Sioux Falls City Clerk Lorie Hogstad has finished her standard petition review on Save Our Neighborhood's petition to refer to a public vote a key rezoning decision that allowed Walmart to move forward with a planned Supercenter at the corner of 85th St. and Minnesota Ave. in Sioux Falls. She finds that "a sufficient number of qualified electors have signed the Petition" [Lorie Hogstad, Letter "Re: Referendum Petition on Ordinance No. 49-13," 2013/09/27].
The random-sample verification process estimates that 86.77% of the signatures are valid, meaning they are from registered voters living within Sioux Falls city limits. With 6,362 signatures turned in, that estimate would indicate 5,642 valid signatures, nearly 600 more than the 5,089 needed for a successful petition. Given the complexities of signature collection, a validity rate north of 85% seems a pretty solid outcome for Save Our Neighborhood.
Hogstad's review, however, does not directly respond to the 2,084 specific points of dispute outlined in an affidavit filed September 9 challenging the petition. Hogstad says in a new release today that she expects the additional review to take another 3-4 weeks.
The affidavit was signed by Margaret Nelson and has the support of Walmart and of the current owners of the land in question, the Homan family, who said at the time of the filing:
We have reviewed the signatures seeking to undo the City Council’s recent approval decision and believe that this effort has fallen short of the minimum requirements needed to make the zoning of our land a ballot initiative. We hope that this will enable the Sioux Falls community and our family to finally move on and ensure people in Sioux Falls have the options they both want and deserve [Homan family statement, cited by Jon Walker, "Walmart disputes 2,084 signatures in petition; family that owns land issues statement," That Sioux Falls Paper, 2013/09/10].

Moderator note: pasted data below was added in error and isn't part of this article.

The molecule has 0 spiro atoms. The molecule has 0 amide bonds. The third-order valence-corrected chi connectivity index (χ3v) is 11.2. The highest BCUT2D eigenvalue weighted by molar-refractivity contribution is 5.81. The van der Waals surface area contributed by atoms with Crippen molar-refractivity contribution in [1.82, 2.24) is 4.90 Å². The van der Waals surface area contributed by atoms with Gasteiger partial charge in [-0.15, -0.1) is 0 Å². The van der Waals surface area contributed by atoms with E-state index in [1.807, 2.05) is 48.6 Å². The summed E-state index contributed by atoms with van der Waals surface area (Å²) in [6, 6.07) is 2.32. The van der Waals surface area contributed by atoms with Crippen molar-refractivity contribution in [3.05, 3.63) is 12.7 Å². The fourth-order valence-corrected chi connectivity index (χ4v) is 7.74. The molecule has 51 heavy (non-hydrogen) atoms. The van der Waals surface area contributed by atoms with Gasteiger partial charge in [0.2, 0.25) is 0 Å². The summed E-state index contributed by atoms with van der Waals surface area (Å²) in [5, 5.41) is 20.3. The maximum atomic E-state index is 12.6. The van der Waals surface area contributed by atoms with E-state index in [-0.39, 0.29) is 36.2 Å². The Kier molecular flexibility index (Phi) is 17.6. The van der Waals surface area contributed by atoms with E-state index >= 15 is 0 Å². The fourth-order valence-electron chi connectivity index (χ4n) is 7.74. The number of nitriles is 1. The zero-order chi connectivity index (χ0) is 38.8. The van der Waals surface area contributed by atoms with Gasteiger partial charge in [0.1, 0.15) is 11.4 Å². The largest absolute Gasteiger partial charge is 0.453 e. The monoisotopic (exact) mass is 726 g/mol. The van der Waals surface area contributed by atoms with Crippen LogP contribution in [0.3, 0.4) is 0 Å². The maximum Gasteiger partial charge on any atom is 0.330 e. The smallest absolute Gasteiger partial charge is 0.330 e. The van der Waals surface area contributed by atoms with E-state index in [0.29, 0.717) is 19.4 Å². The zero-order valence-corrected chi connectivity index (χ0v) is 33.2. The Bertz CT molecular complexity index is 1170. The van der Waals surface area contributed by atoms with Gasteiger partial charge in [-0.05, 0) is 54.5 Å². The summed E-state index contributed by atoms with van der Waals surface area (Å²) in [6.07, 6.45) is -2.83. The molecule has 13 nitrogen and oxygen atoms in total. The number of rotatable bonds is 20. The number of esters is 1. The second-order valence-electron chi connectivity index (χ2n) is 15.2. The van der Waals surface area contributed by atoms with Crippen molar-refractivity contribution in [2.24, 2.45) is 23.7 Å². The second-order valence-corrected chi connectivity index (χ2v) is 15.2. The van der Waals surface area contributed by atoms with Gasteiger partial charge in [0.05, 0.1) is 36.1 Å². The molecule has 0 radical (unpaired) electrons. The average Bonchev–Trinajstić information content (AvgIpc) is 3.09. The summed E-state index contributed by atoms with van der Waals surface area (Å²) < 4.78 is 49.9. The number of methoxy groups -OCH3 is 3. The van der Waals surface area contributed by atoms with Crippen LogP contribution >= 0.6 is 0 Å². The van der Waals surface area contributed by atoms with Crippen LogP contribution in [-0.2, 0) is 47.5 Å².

The result of the City Clerk's Office's next month or so of work may give us an interesting opportunity to confirm (or perhaps challenge) the validity of the random-sample verification process for petitions. If the formal challenge, which requires Hogstad and her staff to provide a specific written response to each challenged petition and/or signature, turns out differently from this initial review, it would call into question whether the standard approach to verifying petitions sufficiently upholds the regulations about how we put things on the ballot in South Dakota.